Several common threads run through *Toward a Lean and Lively
Calculus*, *Calculus for a New Century*, discussions at many
professional meetings, the report of the NCTM/MAA Joint Task Force on
Curriculum for Grades 11-13, and the NCTM *Curriculum and
Evaluation Standards for School Mathematics*. First, there is a
consistent call for *leaner and more conceptual courses*, driven by
and focused on central ideas. Second, there is a realization that
courses should *reflect modern technology both in content and in
pedagogy*.

**A diagnosis.**
Many calculus courses, we believe, slight the conceptual foundations of the
subject and overemphasize routine techniques-formal differentiation,
antidifferentiation, convergence testing, etc. Analytic objects
(integral, derivative, convergence, etc.) are represented and
manipulated only algebraically (i.e., *via* symbolic manipulation
of explicit elementary functions). For example, textbooks
often treat limits, derivatives, and integrals-all *analytic*
objects-only as *algebraic* operations on *algebraic*
functions. We try to take a broader view.

Whether one views calculus as an introduction to pure mathematics or as a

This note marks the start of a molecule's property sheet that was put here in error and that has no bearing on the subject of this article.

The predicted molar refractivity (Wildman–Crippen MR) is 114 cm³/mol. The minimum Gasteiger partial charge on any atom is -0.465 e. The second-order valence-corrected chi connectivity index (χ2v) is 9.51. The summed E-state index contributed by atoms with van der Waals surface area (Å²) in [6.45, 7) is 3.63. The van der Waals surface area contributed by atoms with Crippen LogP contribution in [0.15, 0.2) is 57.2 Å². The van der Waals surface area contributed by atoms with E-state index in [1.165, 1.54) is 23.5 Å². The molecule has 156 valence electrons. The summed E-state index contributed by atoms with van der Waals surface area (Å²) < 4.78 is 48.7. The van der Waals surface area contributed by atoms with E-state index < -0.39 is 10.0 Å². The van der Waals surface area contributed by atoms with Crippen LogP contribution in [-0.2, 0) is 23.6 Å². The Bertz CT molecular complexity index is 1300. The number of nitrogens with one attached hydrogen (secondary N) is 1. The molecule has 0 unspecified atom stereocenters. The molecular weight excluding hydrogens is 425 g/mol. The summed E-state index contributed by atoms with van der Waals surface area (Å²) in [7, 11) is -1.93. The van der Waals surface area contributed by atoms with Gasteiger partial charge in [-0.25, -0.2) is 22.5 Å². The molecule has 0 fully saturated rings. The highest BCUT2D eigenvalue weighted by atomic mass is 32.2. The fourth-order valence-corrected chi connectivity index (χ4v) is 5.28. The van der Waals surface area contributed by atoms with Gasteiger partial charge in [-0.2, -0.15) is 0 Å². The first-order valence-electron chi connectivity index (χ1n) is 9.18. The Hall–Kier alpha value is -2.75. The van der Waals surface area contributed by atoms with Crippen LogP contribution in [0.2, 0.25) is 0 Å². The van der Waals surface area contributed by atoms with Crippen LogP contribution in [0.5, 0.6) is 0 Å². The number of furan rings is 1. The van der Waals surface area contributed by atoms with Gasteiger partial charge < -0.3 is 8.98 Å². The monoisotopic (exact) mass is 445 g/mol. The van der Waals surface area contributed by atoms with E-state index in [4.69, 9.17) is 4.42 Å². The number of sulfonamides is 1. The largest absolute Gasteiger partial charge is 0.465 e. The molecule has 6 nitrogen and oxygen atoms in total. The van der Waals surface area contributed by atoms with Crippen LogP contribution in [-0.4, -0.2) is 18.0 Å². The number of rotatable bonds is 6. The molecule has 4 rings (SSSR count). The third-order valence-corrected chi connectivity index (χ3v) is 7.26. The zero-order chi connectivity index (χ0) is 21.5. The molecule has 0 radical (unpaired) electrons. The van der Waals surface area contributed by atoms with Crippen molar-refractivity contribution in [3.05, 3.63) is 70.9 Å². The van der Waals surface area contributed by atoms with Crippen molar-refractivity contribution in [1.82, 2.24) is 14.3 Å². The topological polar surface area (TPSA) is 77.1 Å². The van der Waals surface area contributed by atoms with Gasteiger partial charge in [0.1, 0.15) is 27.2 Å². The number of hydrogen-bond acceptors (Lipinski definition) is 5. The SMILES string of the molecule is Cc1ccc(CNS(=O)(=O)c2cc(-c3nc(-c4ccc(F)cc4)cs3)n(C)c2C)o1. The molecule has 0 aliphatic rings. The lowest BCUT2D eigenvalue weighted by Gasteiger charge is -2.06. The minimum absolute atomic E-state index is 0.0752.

foundation for applications (or both!), the conclusion is
the same-concepts, not
techniques, are truly fundamental to the course.
Whatever uses they make of the calculus, students need more than a
compendium of manipulative techniques. The *sine qua non* for a
useful command of the calculus is a conceptual understanding that is
deep and flexible enough to accommodate diverse applications.

**A prescription.**
Our key strategy for improving conceptual understanding is combining,
comparing, and moving among graphical, numerical, and algebraic
``representations'' of central concepts. This strategy
pervades and unifies our
exposition. Bringing graphical and numerical, as well as algebraic,
viewpoints to bear on calculus ideas is the philosophical foundation of
our text. By representing and manipulating calculus ideas and objects
graphically, numerically, and algebraically, we believe that students
gain a better, deeper, and more useful understanding.